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Kyle Bass is the Next Speaker in the Mudd Center’s CareLab Event Series The playwright will host a screening of his play “Citizen James” and a playwriting workshop Feb. 14-15.

Kyle-Bass-2-512x400 Kyle Bass is the Next Speaker in the Mudd Center’s CareLab Event Series

Washington and Lee University welcomes playwright Colgate University professor Kyle Bass to campus as the 2022-2023 Ruth E. Flournoy Theater Endowment recipient. Bass will deliver a talk as part of the Mudd Center for Ethics’ series on “Beneficence: Practicing and Ethics of Care” with an interactive CareLab event on Feb. 14, as well as host a playwriting workshop on Feb. 15.

The CareLab event will feature a screening of Bass’s play “Citizen James” followed by his talk on Feb. 14 at 5 p.m. in the Stackhouse Theater. The event is open to the public and presented in partnership with the W&L Department of Theater, Dance, and Film Studies and the Office of Inclusion and Engagement.

“Citizen James” is a one-person show about James Baldwin and his prophetic voice during the Civil Rights era and beyond. The play was commissioned by Syracuse Stage and streamed in 2021 and toured in 2022. In the play, Bass explores the ethos of care across lines of division and caring for people “we disagree with or have been harmed by.” His talk, “Conflict & Care: A Dramaturgy of Harm and Hope,” will build upon the play’s message and highlight how we care for institutions by telling honest histories and stories about them.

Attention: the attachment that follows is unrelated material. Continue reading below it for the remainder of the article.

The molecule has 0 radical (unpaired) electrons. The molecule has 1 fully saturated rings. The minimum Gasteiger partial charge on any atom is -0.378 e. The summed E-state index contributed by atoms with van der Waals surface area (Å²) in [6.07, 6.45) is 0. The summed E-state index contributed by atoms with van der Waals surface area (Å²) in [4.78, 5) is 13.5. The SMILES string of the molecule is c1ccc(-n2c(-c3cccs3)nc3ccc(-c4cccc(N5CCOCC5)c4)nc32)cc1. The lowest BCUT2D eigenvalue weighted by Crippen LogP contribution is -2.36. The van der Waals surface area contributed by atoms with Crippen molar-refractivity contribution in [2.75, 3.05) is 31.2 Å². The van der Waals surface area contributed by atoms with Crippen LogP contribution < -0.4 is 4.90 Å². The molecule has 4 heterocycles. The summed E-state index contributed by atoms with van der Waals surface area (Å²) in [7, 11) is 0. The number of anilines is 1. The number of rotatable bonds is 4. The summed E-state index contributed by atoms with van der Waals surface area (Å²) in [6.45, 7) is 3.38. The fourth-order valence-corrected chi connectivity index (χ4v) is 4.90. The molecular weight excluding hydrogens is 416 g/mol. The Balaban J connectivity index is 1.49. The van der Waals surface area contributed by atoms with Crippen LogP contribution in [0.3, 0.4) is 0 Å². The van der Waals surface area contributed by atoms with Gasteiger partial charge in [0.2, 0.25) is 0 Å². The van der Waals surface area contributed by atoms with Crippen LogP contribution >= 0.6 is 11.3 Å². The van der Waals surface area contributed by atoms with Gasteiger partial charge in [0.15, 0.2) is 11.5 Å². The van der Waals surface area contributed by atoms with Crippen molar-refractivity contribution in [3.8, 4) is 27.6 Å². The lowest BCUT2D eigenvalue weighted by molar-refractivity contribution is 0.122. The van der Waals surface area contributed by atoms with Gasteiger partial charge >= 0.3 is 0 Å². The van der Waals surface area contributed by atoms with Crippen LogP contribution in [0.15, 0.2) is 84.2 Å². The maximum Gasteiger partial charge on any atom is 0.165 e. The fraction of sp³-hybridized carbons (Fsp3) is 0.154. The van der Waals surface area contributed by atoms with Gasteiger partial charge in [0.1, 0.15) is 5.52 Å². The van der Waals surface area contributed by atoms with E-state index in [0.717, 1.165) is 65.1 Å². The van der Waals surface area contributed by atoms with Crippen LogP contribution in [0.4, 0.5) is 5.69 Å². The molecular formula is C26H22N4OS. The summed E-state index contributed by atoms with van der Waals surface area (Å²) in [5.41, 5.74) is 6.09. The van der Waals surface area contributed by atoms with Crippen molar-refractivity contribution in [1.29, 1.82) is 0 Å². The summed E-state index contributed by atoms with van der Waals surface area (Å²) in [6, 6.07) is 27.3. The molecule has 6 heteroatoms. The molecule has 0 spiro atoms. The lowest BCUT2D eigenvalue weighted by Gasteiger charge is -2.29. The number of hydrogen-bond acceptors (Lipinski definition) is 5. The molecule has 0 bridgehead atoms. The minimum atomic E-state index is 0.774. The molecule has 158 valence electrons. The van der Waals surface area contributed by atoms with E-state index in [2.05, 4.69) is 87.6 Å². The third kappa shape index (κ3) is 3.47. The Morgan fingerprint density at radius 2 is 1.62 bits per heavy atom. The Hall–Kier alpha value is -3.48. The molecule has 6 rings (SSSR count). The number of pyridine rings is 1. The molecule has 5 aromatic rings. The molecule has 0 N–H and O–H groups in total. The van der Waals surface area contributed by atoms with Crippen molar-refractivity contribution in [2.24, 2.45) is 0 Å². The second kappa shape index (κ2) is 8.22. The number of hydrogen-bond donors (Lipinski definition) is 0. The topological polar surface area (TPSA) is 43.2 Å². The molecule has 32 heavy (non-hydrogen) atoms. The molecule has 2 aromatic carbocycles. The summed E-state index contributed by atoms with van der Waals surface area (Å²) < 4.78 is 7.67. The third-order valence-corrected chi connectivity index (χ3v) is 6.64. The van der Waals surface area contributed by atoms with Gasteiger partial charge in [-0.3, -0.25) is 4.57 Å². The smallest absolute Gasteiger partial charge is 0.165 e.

“James Baldwin cared deeply about the effects of hate upon the hater. His critical beneficence, his care for his white oppressor, who he was so deeply critical of, is at the center of his humanity, understanding, and insight, and his demand and hope for a more caring American society for us all,” said Bass. “In my dramatic writing concerned with racial histories and historical figures, it is through a dramaturgy of ‘conflict and care’ that I hope to arrive at the profound truths and possibilities of the human heart.”

Bass will also host a playwriting workshop on Feb. 15 at 3:30 p.m. in the Johnson Theatre at the Lenfest Center. During the workshop, he will lead students through several playwriting exercises.

“In much of my playwriting, I’ve taken local historical persons and events and have braided fact with dramatic fiction, attempting to arrive at deep truths that resonate with contemporary audiences,” said Bass.

The workshop is an excellent opportunity for students to learn the craft from an accomplished playwright; Bass is a three-time recipient of the New York Foundation for the Arts Fellowship, a finalist for the Princess Grace Playwriting Award, and a nominee for the Pushcart Prize. After five seasons as the associate artistic director at Syracuse Stage, Bass was recently announced as the theater’s first-ever resident playwright.

Bass is an assistant professor of theater at Colgate University, where he previously served as the Burke Endowed Chair for regional studies. Prior to Colgate, Bass was on the faculty for the MFA program in creative writing at Goddard College and taught playwriting at Syracuse University and Hobart & William Smith Colleges. He earned his bachelor’s in English with a concentration in creative writing from the State University of New York at Fredonia and an MFA in playwriting from Goddard College.

In addition to “Citizen James,” Bass is the author of the play “Possessing Harriet,” commissioned by the Onondaga Historical Association, “salt/city/blues,” the libretto for “Libba Cotton: Here This Day” commissioned by The Society for New Music, and “Tender Rain,” which will premiere during Syracuse Stage’s 2022-2023 season.

The Mudd Center’s CareLab events are designed to personalize our exploration of beneficence. If we aspire to practice an ethics of care, how can we learn to manifest this value in our thoughts and actions?

For more information and a complete schedule of events, visit the Mudd Center’s webpage.